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There are many types of solar energy conversion devices currently on the market. They fulfill a wide range of roles from micropower applications like solar calculators and trickle charging for portable electronics, to utility-scale installations that provide tens or hundreds of megawatts to the electrical grid. At first, solar cell technology appears very straightforward, but it quickly becomes overwhelming with the wide range of cell types and materials. In this, the first of a series on what designers need to know about solar technology, we introduce some basics, beginning with a historical backdrop.
Photovoltaic cells come in many shapes and sizes. Solar power has a long history, and a great deal of the development can be traced back to the early days of space exploration. In space, the sun’s rays are not only abundant, but are also the only source of “on-site” power for orbiting vehicles. Of course, it’s always possible to lift other energy sources into space, but it is convenient to have a readily available source of power once you arrive.
Outside of aerospace, solar cells spent half a century as either a niche technology or something more suited to the science fair or other novelty application.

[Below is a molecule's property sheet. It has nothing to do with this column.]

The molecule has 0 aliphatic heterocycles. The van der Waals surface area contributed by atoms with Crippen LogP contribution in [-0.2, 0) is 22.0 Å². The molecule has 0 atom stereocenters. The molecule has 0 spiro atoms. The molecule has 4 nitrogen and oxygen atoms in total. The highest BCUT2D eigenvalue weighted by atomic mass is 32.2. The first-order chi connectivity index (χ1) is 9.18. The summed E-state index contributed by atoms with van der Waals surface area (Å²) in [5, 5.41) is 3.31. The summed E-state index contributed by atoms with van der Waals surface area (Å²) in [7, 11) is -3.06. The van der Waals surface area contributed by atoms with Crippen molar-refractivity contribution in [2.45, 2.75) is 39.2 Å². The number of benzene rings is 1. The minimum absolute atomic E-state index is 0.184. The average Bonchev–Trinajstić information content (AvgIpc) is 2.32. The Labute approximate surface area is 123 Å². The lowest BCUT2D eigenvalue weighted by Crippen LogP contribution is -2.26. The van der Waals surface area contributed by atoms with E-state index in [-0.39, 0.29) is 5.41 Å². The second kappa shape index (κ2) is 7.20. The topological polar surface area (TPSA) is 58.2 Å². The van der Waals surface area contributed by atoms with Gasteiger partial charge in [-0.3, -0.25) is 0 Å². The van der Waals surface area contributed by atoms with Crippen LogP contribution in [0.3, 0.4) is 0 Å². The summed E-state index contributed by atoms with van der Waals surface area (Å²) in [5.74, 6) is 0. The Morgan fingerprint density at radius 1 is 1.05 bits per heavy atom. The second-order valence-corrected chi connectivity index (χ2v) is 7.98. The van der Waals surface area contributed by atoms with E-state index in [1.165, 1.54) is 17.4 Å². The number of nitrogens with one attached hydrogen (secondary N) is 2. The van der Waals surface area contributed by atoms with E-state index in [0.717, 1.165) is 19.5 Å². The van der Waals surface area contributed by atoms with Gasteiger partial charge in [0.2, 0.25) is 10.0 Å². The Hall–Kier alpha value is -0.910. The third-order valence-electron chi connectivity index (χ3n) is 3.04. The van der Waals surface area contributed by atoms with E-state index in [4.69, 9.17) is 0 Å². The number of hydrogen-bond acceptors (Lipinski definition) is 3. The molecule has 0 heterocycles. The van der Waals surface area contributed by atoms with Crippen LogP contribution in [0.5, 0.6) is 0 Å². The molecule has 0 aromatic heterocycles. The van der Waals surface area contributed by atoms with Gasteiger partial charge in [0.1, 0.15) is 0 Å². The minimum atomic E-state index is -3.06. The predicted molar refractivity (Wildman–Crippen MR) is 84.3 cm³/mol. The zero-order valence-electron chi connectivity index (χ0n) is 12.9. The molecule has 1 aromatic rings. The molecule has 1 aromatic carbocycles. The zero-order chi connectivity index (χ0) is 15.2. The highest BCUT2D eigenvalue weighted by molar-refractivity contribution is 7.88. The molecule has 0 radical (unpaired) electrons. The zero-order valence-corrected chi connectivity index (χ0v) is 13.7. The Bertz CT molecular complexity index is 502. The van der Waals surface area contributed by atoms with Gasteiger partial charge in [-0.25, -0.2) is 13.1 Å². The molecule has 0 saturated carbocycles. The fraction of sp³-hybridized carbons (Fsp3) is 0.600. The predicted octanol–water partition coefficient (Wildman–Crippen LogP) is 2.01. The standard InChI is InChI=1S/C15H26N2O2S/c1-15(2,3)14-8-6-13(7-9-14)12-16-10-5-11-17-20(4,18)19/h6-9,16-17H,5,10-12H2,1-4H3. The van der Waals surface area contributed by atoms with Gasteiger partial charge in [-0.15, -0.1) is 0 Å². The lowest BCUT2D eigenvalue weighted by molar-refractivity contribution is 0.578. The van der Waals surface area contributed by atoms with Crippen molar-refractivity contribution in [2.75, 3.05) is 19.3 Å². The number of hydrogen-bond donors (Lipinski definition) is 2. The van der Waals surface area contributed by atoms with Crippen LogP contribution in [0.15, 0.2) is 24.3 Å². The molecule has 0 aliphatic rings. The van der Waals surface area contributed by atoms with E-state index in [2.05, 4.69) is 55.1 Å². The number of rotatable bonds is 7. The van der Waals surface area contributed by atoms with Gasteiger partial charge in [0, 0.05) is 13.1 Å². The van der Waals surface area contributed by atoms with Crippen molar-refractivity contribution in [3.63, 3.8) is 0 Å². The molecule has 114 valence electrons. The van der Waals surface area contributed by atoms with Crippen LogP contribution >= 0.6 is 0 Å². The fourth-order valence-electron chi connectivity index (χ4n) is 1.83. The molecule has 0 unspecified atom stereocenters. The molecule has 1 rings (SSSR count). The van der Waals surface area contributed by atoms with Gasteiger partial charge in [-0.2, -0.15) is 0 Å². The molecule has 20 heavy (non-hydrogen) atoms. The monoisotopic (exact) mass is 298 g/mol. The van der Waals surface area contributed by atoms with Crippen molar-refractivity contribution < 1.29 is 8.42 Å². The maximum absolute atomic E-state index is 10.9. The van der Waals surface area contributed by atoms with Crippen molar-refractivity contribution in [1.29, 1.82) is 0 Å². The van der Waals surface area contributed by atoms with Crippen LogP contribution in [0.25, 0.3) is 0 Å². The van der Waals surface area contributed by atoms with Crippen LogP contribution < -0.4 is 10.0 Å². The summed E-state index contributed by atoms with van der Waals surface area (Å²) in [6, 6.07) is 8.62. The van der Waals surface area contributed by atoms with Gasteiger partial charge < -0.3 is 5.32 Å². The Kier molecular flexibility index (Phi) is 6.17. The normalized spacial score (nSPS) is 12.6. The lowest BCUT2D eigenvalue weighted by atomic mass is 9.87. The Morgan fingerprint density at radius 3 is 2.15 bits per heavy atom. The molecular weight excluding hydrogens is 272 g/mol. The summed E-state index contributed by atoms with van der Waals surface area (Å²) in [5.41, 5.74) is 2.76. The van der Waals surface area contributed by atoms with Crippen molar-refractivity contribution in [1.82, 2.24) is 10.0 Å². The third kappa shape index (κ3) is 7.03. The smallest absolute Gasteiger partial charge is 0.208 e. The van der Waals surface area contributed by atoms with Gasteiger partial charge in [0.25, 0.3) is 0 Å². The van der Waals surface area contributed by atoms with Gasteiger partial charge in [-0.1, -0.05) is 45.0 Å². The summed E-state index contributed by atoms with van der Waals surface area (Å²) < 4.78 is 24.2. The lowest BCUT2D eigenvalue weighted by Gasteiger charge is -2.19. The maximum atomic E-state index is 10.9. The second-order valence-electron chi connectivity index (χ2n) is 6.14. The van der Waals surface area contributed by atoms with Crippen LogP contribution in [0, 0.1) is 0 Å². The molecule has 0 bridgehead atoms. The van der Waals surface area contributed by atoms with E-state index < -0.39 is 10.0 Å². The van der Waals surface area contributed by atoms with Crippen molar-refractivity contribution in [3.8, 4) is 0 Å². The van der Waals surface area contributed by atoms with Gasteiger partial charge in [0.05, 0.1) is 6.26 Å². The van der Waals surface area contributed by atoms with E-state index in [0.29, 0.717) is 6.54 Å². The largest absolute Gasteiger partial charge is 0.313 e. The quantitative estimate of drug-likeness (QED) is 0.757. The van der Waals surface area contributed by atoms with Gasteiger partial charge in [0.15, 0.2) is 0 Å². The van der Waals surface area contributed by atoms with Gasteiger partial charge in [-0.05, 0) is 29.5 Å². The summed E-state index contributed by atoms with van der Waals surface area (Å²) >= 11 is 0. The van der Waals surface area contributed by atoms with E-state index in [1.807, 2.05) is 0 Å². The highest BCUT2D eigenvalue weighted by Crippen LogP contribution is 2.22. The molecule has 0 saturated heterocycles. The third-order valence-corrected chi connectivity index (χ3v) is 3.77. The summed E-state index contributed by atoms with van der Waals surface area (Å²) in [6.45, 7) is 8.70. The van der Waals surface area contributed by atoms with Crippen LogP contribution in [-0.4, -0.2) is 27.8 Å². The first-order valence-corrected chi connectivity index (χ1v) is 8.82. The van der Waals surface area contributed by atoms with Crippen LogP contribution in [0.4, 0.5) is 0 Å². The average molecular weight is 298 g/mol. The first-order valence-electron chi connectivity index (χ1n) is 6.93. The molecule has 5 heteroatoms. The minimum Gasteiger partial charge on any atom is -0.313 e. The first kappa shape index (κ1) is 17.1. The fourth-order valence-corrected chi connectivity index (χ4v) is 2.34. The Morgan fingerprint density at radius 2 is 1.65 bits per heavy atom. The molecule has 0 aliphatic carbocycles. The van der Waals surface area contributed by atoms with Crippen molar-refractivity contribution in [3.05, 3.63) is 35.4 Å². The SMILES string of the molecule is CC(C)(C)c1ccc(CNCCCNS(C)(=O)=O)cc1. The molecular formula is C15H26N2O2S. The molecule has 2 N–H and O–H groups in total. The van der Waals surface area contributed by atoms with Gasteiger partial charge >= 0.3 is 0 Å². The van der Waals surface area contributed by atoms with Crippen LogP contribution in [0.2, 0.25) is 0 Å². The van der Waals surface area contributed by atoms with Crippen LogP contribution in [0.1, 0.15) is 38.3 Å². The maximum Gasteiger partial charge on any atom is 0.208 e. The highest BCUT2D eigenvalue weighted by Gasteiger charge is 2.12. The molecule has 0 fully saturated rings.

Energy crises and the green movement began to push photovoltaic technology much further in the last 10 years. Of course, the technology was advanced for use in space, but a completely different set of constraints closer to home sent researchers in new directions. Power density is the urgent criterion for space since it takes investments of millions of dollars per pound to launch anything into orbit. But down here, larger amounts of power are needed and economic factors like cost per watt are more important than pure performance.
Today, at least one exotic technology can trace its roots directly back to the aerospace industry: concentrator cells or concentrating photovoltaics (CPV). Although concentrating technology for utility-scale power production often depends on that old workhorse, the steam turbine, some installations use efficient photovoltaic cells at the focal point of mirrors or lenses. Efficiencies exceeding 40 percent are possible with these exotic materials, but the cost of the semiconductor materials is too high to cover large sunlight capture areas. Instead, mirrors or lenses focus the sun’s rays onto very small power conversion areas. Motorized multi-axis tracking equipment is also typical for these more costly cells to maximize the investment in the semiconductor material and the optics.